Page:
Less severe earthquake strikes near last month's
No damage or injuries are reported after the 5.0-magnitude temblor
A 5.0-magnitude earthquake rattled more nerves than anything else yesterday, but the state celebrated Thanksgiving relatively unscathed.
The quake, which occurred at 9:20 a.m., struck about 15 miles north of Kailua-Kona on the Big Island, or 155 miles southeast of Honolulu, near the same spot as last month's 6.7-magnitude earthquake.
The Oct. 15 quake caused millions of dollars in damage, turned Hawaii into a federal disaster area, moved homes off foundations and nearly crippled Kona Community Hospital.
No major damage or injuries were reported yesterday, said state Civil Defense spokesman Ray Lovell. Civil Defense also announced through the emergency alert system that no tsunami had formed.
The quake's magnitude was initially reported as 4.5 by the Pacific Tsunami Warning Center but was later upgraded, said Brian Shiro, a geophysicist at the center.
"The reason why it was felt across the islands was because the earthquake was deep, about 41 kilometers," Shiro said. "Deep earthquakes like that tend to be felt over a large distance."
Big Island Civil Defense Administrator Troy Kindred said there were scattered reports of power failures on the western areas of the Big Island, but no reports of injuries or major damage were called in.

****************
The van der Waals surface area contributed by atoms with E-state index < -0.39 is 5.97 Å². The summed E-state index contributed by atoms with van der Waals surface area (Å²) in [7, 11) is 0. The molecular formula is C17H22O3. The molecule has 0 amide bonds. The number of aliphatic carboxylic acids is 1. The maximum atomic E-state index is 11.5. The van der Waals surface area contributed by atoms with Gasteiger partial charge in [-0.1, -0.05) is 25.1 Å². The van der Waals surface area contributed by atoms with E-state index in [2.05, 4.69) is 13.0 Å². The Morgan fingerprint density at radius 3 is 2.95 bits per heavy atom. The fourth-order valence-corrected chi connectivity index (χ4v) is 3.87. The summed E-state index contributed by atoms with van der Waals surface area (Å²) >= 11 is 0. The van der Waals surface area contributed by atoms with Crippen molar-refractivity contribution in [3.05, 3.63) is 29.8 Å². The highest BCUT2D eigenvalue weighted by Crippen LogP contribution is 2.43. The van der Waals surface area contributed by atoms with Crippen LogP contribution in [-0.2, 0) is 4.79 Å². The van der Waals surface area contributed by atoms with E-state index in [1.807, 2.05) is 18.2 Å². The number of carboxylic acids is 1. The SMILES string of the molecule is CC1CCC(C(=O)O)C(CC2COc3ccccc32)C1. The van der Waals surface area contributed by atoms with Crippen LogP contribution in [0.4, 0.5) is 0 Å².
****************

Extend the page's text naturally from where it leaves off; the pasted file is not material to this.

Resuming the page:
"We had federal, state and county representatives out there right away," Kindred said.
However, the quake triggered a small landslide that closed Highway 19 along the Hamakua Coast near Laupahoehoe for about an hour and a half.
Crews cleared debris and boulders from the two-lane road, which reopened shortly after 11 a.m., said Scott Ishikawa, state Department of Transportation spokesman.
Last month's quake knocked out power across almost the whole state, shutting down Honolulu Airport in the process, but no major power failures occurred yesterday, said Hawaiian Electric Co. spokesman Jose Dizon.
The quake cut power to about 5,900 customers in North Kohala from Puuanahulu to Kalaoa beginning at 9:20 a.m., according to Hawaiian Electric Light Co. Power was restored to all customers by 10:41 a.m. after crews fixed a problem at the company's Huehue Substation that was caused by the quake.
At Kona Community Hospital it was a case of "Oh no, not again."
"It felt like the other earthquake. It was scary. It was strong," said nursing supervisor Kathy Kotecki. "It shook a little, and it stopped for maybe a second, then it shook again for a really long time."
Hospital officials evacuated 69 patients last month after the quake shook ceiling tiles loose and knocked equipment to the floor.
There were no evacuations yesterday, just some minor cracks found on the walls, some objects that fell off shelves and air-conditioning units that turned off, Kotecki said.
"I think it was more emotionally upsetting for everybody," Kotecki said.
Raymond Yamasaki, whose house was shifted by last month's quake, couldn't agree more.
The 64-year-old's Waimea home was shaken off its foundation three feet last month, wedging his front door shut. He escaped by busting the door open with a hammer.
Yamasaki wasn't even done fixing his 33-year-old home's foundation when yesterday's quake hit. He and his family left the home immediately, but his home was unscathed.
He is hoping to pour some concrete foundation to support the wooden legs for his home. Although yesterday's quake was not as big, Yamasaki said, "it's getting too close for comfort."
"Although it make my hair turn white, we turned out OK," he said.
Star-Bulletin reporter Alexandre Da Silva contributed to this report.